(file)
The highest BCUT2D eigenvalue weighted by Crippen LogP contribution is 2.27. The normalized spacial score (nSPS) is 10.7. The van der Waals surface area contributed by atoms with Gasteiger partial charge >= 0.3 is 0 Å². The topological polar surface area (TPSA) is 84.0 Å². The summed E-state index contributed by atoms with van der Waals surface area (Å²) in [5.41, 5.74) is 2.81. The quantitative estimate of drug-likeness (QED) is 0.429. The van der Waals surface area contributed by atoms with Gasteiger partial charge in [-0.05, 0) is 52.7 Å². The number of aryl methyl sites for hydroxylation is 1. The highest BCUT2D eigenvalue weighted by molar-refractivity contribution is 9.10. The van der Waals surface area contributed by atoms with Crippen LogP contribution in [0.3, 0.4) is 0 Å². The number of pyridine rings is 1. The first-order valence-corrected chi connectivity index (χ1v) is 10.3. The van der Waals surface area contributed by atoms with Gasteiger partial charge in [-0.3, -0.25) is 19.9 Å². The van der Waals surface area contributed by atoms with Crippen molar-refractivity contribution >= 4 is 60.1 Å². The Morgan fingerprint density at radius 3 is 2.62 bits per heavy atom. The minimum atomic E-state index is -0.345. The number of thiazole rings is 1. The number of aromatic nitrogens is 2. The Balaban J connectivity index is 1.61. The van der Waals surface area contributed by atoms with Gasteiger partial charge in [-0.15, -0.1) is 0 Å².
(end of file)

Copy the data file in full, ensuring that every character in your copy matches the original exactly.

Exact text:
The highest BCUT2D eigenvalue weighted by Crippen LogP contribution is 2.27. The normalized spacial score (nSPS) is 10.7. The van der Waals surface area contributed by atoms with Gasteiger partial charge >= 0.3 is 0 Å². The topological polar surface area (TPSA) is 84.0 Å². The summed E-state index contributed by atoms with van der Waals surface area (Å²) in [5.41, 5.74) is 2.81. The quantitative estimate of drug-likeness (QED) is 0.429. The van der Waals surface area contributed by atoms with Gasteiger partial charge in [-0.05, 0) is 52.7 Å². The number of aryl methyl sites for hydroxylation is 1. The highest BCUT2D eigenvalue weighted by molar-refractivity contribution is 9.10. The van der Waals surface area contributed by atoms with Crippen LogP contribution in [0.3, 0.4) is 0 Å². The number of pyridine rings is 1. The first-order valence-corrected chi connectivity index (χ1v) is 10.3. The van der Waals surface area contributed by atoms with Gasteiger partial charge in [-0.3, -0.25) is 19.9 Å². The van der Waals surface area contributed by atoms with Crippen molar-refractivity contribution >= 4 is 60.1 Å². The Morgan fingerprint density at radius 3 is 2.62 bits per heavy atom. The minimum atomic E-state index is -0.345. The number of thiazole rings is 1. The number of aromatic nitrogens is 2. The Balaban J connectivity index is 1.61. The van der Waals surface area contributed by atoms with Gasteiger partial charge in [-0.15, -0.1) is 0 Å².